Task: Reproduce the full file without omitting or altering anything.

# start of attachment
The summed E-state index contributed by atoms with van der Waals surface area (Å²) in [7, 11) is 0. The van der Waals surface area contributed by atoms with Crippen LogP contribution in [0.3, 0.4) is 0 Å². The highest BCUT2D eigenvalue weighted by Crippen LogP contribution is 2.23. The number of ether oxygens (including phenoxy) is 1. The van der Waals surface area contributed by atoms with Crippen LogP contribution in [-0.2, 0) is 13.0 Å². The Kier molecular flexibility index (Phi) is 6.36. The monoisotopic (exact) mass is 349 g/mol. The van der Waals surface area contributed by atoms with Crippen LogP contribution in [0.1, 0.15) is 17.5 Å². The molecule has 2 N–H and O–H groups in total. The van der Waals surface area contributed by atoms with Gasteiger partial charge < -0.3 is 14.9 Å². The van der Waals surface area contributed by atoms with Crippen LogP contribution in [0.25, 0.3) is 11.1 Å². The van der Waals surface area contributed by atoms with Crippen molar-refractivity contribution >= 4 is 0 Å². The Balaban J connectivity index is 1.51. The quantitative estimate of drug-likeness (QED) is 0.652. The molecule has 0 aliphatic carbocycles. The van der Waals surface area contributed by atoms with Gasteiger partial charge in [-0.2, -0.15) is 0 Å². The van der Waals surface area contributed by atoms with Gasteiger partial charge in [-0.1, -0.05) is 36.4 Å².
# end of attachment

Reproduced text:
The summed E-state index contributed by atoms with van der Waals surface area (Å²) in [7, 11) is 0. The van der Waals surface area contributed by atoms with Crippen LogP contribution in [0.3, 0.4) is 0 Å². The highest BCUT2D eigenvalue weighted by Crippen LogP contribution is 2.23. The number of ether oxygens (including phenoxy) is 1. The van der Waals surface area contributed by atoms with Crippen LogP contribution in [-0.2, 0) is 13.0 Å². The Kier molecular flexibility index (Phi) is 6.36. The monoisotopic (exact) mass is 349 g/mol. The van der Waals surface area contributed by atoms with Crippen LogP contribution in [0.1, 0.15) is 17.5 Å². The molecule has 2 N–H and O–H groups in total. The van der Waals surface area contributed by atoms with Gasteiger partial charge < -0.3 is 14.9 Å². The van der Waals surface area contributed by atoms with Crippen LogP contribution in [0.25, 0.3) is 11.1 Å². The van der Waals surface area contributed by atoms with Crippen molar-refractivity contribution >= 4 is 0 Å². The Balaban J connectivity index is 1.51. The quantitative estimate of drug-likeness (QED) is 0.652. The molecule has 0 aliphatic carbocycles. The van der Waals surface area contributed by atoms with Gasteiger partial charge in [-0.2, -0.15) is 0 Å². The van der Waals surface area contributed by atoms with Gasteiger partial charge in [-0.1, -0.05) is 36.4 Å².